42nd Street (1933)
This essential Busby Berkeley-choreographed extravaganza was filmed the same year as Gold Diggers of 1933 and Footlight Parade. Ruby Keeler is the ingénue who becomes a star overnight, despite the fact that she can’t stop anxiously eyeing her clomping feet (though she looks awfully cute doing it). The rest of the cast is a top-shelf roster of 1930s talent including: Dick Powell, Bebe Daniels, Warner Baxter, Guy Kibbee and wisecracking Ginger Rogers in a small early role.
Wonder Bar (1934)
Sex, adultery, sadism, murder, suicide and whooo, that’s just a short list of the insanity in this dark version of the Grand Hotel-type ensemble movie set in a busy nightclub. Busby Berkeley does the choreography again, and his productions have a mesmerizingly beautiful flair. Unfortunately, the final number, Goin’ to Heaven on a Mule is so drenched in racial stereotypes that even classic movie fans accustomed to weathering the odd cringe-worthy moment might find it hard to stomach, but the rest of this racy musical is great entertainment.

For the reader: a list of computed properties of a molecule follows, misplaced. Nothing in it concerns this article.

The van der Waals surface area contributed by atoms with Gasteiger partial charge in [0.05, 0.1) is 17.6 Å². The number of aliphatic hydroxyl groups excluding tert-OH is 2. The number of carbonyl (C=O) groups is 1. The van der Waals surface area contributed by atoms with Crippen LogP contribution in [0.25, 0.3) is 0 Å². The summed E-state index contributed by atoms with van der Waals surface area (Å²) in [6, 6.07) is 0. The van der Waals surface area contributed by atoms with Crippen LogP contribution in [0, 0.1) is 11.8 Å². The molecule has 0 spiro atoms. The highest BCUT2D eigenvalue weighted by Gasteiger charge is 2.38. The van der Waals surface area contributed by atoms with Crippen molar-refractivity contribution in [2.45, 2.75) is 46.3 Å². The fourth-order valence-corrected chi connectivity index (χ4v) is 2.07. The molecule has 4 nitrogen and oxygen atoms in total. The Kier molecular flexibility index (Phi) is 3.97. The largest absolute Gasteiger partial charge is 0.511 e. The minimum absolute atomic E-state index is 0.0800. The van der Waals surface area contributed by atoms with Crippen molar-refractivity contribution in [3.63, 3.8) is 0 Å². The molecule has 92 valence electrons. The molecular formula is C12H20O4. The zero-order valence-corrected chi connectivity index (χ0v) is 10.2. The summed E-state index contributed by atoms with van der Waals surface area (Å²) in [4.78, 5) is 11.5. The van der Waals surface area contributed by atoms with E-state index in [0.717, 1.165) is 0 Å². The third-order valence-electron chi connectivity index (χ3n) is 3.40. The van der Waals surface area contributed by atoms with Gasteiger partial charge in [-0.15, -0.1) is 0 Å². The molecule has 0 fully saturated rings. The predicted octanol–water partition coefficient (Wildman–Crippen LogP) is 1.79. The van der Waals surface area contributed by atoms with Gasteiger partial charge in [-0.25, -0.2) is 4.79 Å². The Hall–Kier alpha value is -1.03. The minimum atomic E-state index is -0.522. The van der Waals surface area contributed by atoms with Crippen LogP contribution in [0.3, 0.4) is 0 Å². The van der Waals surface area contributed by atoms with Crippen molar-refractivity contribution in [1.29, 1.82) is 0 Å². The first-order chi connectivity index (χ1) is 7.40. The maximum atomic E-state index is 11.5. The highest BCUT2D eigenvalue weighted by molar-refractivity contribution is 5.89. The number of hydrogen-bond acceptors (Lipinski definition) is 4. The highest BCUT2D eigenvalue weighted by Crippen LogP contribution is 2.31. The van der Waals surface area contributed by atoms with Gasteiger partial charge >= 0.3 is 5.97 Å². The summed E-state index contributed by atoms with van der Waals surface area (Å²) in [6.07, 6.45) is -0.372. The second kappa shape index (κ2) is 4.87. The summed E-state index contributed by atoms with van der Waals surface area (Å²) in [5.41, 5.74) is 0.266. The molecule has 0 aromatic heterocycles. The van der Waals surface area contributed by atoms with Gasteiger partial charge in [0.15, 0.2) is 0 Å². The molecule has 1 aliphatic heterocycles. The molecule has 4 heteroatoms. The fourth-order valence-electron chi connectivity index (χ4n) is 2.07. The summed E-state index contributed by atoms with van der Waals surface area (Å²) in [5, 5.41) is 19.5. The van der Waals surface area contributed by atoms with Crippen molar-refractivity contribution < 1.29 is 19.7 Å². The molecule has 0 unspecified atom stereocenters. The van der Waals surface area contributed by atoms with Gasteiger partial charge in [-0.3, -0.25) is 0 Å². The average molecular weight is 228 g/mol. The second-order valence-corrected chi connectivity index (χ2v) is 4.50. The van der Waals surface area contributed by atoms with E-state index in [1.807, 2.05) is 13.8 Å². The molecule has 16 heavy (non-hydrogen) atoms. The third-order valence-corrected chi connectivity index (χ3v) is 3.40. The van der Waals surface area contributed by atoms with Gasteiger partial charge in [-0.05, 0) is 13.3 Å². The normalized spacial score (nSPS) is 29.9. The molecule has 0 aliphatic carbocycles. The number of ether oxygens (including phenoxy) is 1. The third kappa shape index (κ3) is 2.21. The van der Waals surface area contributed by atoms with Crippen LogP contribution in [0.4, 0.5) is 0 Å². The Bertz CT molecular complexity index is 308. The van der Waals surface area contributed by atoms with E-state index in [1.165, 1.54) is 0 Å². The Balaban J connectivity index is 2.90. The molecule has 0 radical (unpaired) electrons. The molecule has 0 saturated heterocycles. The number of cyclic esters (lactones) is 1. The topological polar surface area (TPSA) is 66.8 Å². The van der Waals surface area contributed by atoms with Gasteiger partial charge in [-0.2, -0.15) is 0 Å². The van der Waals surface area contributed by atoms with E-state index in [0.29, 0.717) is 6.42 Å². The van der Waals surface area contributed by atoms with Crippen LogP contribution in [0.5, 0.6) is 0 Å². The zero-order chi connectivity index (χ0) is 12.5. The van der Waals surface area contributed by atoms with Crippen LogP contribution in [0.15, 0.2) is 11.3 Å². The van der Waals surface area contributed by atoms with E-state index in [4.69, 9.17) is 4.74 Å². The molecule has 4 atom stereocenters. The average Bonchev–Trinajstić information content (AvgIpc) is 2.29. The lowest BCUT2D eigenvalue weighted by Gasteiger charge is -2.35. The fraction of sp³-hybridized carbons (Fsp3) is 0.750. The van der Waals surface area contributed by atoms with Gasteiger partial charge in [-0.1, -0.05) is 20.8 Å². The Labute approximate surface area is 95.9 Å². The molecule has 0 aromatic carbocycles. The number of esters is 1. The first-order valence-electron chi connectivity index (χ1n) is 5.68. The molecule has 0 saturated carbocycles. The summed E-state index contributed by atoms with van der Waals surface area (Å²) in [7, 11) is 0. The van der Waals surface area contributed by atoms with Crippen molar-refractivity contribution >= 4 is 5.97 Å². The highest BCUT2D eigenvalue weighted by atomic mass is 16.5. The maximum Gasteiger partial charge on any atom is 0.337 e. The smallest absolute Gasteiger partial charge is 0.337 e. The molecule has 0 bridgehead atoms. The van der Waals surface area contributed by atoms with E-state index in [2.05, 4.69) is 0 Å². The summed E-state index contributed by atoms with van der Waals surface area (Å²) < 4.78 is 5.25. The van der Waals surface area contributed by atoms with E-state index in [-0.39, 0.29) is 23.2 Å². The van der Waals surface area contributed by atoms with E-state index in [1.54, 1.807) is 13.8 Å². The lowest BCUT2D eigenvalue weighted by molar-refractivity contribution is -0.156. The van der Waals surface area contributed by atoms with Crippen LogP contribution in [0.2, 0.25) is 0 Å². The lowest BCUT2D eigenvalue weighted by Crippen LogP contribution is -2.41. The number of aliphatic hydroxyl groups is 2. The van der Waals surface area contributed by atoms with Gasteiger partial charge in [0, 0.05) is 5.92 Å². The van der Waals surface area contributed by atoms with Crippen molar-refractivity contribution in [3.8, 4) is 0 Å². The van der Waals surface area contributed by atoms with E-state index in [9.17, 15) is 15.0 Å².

Murder at the Vanities (1934)
I hope to find that I am wrong, but I believe this is the only pre-code musical murder mystery. Detectives clamber around backstage trying to find out who is stabbing people with hatpins, while onstage, chorines cover their bare breasts and pose as cactus blossoms while Gertrude Michael sings a love song to marijuana (see the clip above). Offbeat characters, a handful of charming songs, and a hint of sleaze: this is the kind of movie that makes you wonder how far Hollywood would have gone if the production code were never enforced.